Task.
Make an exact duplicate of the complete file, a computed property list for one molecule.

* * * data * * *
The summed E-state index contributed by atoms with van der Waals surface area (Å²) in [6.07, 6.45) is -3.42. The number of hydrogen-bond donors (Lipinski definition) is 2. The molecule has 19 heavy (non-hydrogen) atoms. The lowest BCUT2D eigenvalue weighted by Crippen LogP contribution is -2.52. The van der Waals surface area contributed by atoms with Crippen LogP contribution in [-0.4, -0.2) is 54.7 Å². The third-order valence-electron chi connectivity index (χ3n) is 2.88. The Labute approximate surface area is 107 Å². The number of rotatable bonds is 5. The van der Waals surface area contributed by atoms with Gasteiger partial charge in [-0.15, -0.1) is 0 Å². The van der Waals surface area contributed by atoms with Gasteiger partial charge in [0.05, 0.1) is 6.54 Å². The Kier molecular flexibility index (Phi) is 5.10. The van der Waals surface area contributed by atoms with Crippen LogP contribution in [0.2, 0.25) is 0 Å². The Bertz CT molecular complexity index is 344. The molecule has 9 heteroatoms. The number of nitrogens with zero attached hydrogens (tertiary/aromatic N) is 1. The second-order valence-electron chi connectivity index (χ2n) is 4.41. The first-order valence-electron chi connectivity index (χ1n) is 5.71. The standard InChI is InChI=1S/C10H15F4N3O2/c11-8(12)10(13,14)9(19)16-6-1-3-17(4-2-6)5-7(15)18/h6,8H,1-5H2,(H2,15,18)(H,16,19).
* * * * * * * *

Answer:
The summed E-state index contributed by atoms with van der Waals surface area (Å²) in [6.07, 6.45) is -3.42. The number of hydrogen-bond donors (Lipinski definition) is 2. The molecule has 19 heavy (non-hydrogen) atoms. The lowest BCUT2D eigenvalue weighted by Crippen LogP contribution is -2.52. The van der Waals surface area contributed by atoms with Crippen LogP contribution in [-0.4, -0.2) is 54.7 Å². The third-order valence-electron chi connectivity index (χ3n) is 2.88. The Labute approximate surface area is 107 Å². The number of rotatable bonds is 5. The van der Waals surface area contributed by atoms with Gasteiger partial charge in [-0.15, -0.1) is 0 Å². The van der Waals surface area contributed by atoms with Gasteiger partial charge in [0.05, 0.1) is 6.54 Å². The Kier molecular flexibility index (Phi) is 5.10. The van der Waals surface area contributed by atoms with Crippen LogP contribution in [0.2, 0.25) is 0 Å². The Bertz CT molecular complexity index is 344. The molecule has 9 heteroatoms. The number of nitrogens with zero attached hydrogens (tertiary/aromatic N) is 1. The second-order valence-electron chi connectivity index (χ2n) is 4.41. The first-order valence-electron chi connectivity index (χ1n) is 5.71. The standard InChI is InChI=1S/C10H15F4N3O2/c11-8(12)10(13,14)9(19)16-6-1-3-17(4-2-6)5-7(15)18/h6,8H,1-5H2,(H2,15,18)(H,16,19).